Wednesday, January 24, 2018



Part of the Sundance NEXT programming, Skate Kitchen is the feature debut of writer/director Crystal Moselle. This tale of a suburban Long Island teenager's descent into New York City's gritty street skateboarding culture poses a stronger first half than second half, with some important character arcs left either unresolved or unrealistically fulfilled. Boasting evocative cinematography, a bass-busting soundtrack, and strong performances, Skate Kitchen is something of an oddball. As a piece of visual storytelling, it's great. As a feature-length story, it doesn't quite work.


Riding the coattails of Stranger Things and the recent success of the It remake, directors Francois Simard, Anouk Whissell, and Yoann-Karl Whissell (collectively known as "Roadkill Superstar") return to Sundance with a horror-comedy that stands out from its ilk by going all-in on the horror in its final moments. Typically seen in more comedic supporting roles, Rich Sommer (Mad Men, The Devil Wears Prada) emerges with a positively bone-chilling performance that culminates in some of the most genuinely terrifying work this reviewer has ever seen from a horror movie villain. I'm squirming just thinking about it! A cranking synth score from French-Canadian electronic duo Le Matos, assured performances from the young cast, and production design that feels more like a lived-in 1980s than a world focused on chitzy, kitchen-sink pastiche all but solidify Summer of  '84's place as a worthy successor to the cult favorites it so obviously admires. Fans of Turbo Kid are in for another treat! Can't wait to see it again.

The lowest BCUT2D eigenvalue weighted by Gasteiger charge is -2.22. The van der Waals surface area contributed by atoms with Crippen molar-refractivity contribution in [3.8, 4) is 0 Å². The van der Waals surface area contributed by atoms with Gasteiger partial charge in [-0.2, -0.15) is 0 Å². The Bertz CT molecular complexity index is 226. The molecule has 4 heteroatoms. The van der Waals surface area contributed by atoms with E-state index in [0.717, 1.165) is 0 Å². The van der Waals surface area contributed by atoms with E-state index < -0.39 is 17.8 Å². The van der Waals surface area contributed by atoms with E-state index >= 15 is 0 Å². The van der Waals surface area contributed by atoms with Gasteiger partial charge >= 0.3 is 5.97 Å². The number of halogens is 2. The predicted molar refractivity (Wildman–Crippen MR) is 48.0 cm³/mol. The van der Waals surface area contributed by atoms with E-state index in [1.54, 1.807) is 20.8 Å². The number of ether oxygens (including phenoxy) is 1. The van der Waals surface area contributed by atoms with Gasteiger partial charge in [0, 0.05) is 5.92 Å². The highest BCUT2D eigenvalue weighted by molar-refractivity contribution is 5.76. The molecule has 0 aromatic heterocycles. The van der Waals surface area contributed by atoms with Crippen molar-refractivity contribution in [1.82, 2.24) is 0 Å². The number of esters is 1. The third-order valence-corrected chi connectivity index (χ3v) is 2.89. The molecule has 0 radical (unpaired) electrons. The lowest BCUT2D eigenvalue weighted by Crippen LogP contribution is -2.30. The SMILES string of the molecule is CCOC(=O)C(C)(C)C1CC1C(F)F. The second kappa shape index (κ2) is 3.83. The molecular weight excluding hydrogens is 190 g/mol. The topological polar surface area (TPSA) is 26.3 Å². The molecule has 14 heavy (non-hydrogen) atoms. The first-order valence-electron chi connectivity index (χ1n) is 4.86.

American Animals is the dramatic feature debut of documentarian Bart Layton (The Imposter). It follows the true story of four college kids (Evan Peters, Barry Keoghan, Blake Jenner, Jared Abrahamson) who plot to steal some rare books from the private collection in the library at Transylvania University in Lexington, Kentucky. The strong performances and production values aren't what make this comedy-drama stand out. American Animals is different because of its approach to the storytelling. The bulk of the film is told via the dramatization starring Peters, Keoghan, etc. But Layton leans into his sensibilities as a documentary filmmaker by interviewing the actual perpetrators and using them to punctuate the acted drama. It works surprisingly well. 

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